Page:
In July 2017, a federal judge declared Utah’s dangerous “ag-gag” law unconstitutional, for violating the First Amendment, calling the law “perfectly tailored toward … preventing undercover investigators from exposing abuses at agricultural facilities.”
Now comes another stunning victory for farmed animals, as the ruling striking down this dangerous law won’t be appealed by the state Attorney General’s Office. Utah’s ag-gag law is officially dead!
Utah passed its ag-gag law in 2012 and criminalized filming agricultural facilities and obtaining access under “false pretenses.” Animal Legal Defense Fund, PETA, and Amy Meyer — the first person to be charged under the law — sued Utah, arguing that the statute was unconstitutional. The U.S. District Court agreed in its July ruling.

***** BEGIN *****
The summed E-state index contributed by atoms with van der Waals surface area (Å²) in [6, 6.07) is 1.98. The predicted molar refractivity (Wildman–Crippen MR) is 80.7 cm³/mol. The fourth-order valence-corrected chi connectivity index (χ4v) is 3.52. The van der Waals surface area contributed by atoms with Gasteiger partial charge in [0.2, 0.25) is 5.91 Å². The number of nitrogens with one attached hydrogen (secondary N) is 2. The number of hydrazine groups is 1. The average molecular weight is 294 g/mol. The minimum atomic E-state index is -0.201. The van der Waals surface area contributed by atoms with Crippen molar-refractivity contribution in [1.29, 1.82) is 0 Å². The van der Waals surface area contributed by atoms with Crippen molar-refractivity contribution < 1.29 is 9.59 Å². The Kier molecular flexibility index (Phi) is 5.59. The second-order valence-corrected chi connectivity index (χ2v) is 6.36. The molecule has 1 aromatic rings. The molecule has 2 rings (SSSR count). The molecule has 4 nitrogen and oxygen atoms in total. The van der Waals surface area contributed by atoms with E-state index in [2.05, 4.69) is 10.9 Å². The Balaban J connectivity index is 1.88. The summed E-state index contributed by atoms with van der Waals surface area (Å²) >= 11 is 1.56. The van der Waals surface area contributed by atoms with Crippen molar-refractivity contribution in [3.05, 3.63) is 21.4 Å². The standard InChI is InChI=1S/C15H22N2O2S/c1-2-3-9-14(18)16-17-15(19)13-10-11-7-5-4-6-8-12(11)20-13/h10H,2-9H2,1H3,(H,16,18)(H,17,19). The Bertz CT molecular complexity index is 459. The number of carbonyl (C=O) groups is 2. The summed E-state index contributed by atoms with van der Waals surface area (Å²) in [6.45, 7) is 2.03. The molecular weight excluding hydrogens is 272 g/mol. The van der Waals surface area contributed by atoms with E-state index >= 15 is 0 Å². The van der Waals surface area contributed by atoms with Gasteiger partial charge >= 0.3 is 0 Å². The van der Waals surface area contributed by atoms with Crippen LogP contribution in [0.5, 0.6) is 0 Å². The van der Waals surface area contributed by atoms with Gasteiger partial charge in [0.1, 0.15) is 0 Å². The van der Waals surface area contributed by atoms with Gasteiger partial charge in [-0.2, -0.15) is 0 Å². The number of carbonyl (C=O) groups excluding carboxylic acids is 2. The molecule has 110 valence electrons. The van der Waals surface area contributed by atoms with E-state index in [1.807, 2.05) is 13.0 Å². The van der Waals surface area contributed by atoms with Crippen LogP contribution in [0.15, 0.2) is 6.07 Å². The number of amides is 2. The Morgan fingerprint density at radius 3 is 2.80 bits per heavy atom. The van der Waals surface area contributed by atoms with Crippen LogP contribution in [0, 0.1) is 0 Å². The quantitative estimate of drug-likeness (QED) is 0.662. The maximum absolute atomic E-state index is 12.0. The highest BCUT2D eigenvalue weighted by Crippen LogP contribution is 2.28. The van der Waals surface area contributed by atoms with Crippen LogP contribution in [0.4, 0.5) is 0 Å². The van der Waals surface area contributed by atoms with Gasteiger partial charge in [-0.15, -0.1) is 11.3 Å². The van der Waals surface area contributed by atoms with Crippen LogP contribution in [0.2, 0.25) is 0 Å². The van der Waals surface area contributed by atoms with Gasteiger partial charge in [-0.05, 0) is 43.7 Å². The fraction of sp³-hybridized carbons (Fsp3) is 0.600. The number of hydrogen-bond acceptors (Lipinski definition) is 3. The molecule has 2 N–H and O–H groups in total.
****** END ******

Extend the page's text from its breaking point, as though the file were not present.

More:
Undercover investigations are the most vital tool we have to shed light on the vast suffering of farmed animals, kept hidden behind closed doors.
As Compassion Over Killing (COK) investigators have exposed time and again, working in the darkest corners of factory farming, animal abuse is rampant on meat, dairy, and egg factory farms. Our 2016 investigation of Tyson Foods has now resulted in groundbreaking cruelty charges and convictions.
In 2015, a COK investigative video was filmed inside a North Carolina Mountaire Farms chicken slaughterhouse while a dangerous ag-gag bill made its way through the state’s legislature (later enacted in 2016); this footage uncovered horrific cruelty.
Yet, ag-gag legislation, threatens the ability of whistleblowers to expose the truth.
As COK Counsel Irina Anta wrote in July, “The Court’s decision underlines the constitutional rights of whistleblowers and the importance of undercover investigations by COK and other groups, which have been instrumental in shedding light on cruel animal agribusiness practices. Consumers have the right to know where their food comes from and how the animals are raised and treated.”